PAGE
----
- Prohibits any coordination between candidates and super PACs.
- Requires the president and vice president to disclose 10 years of his or her tax returns. Candidates for president and vice president must also do the same.
- Stops members of Congress from using taxpayer money to settle sexual harassment or discrimination cases.
- Gives the Office of Government Ethics the power to do more oversight and enforcement and implement stricter lobbying registration requirements. These include more oversight of foreign agents by the Foreign Agents Registration Act.
- Creates a new ethics code for the US Supreme Court, ensuring all branches of government are impacted by the new law.
Clearly, this is a pro-democracy bill that makes it easier for U.S. citizens to get registered and vote, ends partisan gerrymandering, promotes small donor campaign financing and ends “dark money” by promptly disclosing donations over $10,000.
Sadly, republican lawmakers in 43 states have introduced 253 bills to restrict ballot access, citing the need to assure Americans that elections will no longer be “rigged” — despite the lack of evidence of widespread fraud in 2020.
So, republicans are eager to disparage and mischaracterize what’s in the bill. Here are some of their falsehoods:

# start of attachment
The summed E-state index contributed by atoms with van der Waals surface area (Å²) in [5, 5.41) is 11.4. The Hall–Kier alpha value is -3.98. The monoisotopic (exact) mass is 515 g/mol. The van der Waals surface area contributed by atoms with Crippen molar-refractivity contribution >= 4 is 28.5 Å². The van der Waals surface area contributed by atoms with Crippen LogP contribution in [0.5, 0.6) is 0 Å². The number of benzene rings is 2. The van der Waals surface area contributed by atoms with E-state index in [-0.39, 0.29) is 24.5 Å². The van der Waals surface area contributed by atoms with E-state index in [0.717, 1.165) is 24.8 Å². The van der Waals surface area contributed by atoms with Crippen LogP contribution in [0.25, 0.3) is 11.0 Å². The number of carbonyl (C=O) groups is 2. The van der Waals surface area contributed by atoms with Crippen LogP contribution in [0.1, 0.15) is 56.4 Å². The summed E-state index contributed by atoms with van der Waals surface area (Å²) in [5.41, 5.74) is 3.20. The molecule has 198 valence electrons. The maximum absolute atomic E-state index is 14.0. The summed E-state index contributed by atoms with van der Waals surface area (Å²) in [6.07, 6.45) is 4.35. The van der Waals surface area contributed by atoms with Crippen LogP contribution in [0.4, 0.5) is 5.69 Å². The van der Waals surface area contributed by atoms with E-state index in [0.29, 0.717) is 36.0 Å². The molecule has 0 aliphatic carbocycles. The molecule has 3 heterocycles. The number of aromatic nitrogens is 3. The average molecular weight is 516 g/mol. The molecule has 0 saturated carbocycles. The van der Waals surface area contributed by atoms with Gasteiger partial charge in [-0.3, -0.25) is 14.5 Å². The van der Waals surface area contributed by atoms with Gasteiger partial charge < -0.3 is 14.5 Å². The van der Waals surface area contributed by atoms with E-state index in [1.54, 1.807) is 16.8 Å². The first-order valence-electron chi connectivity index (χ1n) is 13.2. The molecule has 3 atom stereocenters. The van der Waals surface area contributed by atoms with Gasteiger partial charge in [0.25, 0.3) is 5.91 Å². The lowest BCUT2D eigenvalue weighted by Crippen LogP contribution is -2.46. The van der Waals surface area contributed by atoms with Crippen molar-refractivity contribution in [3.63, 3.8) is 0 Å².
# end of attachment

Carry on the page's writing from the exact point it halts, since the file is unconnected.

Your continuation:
- It uses your tax dollars to support candidates you don’t support. No, it uses criminal and civil fines and settlements with corporations that commit malfeasance.
- This is a democratic power grab that is anti-republican. Well, yes, it pushes back against GOP voter suppression laws. Sadly, the GOP is increasingly a minority rule party pushing an agenda dictated by its rich donors in addition to other constituencies: gun enthusiasts, anti-abortion folks and white nationalists.
- It’s an unconstitutional overreach of states’ rights. This set national standards for registration and voting. There are national standards for lots of things, and this is necessary to push back against current voter suppression tactics. Article I, Section 4 of the Constitution gives the Congress the power “at any time” to “make or alter” state election regulations.
- Same day voter registration invites fraud. More than twenty states already have same day registration. Proof of identity and residence are required and there are criminal penalties for fraudulent voting. Cases of fraud are far and few between.
Republicans in the Senate would happily use the filibuster rule to kill the For the People Act. Democrats call it necessary democracy reform and they can change or eliminate the filibuster rule with a simple majority. As majority leader, Chuck Schumer said: “Everything is on the table. Failure is not an option.”
Wisconsin United To Amend supports this major democracy reform bill and hopes you will too. Please educate your family and friends about it and hopefully together we can see it through. It represents an important step towards our goal of a Constitutional Amendment that would once again allow states and Congress to set legislative limits on campaign spending.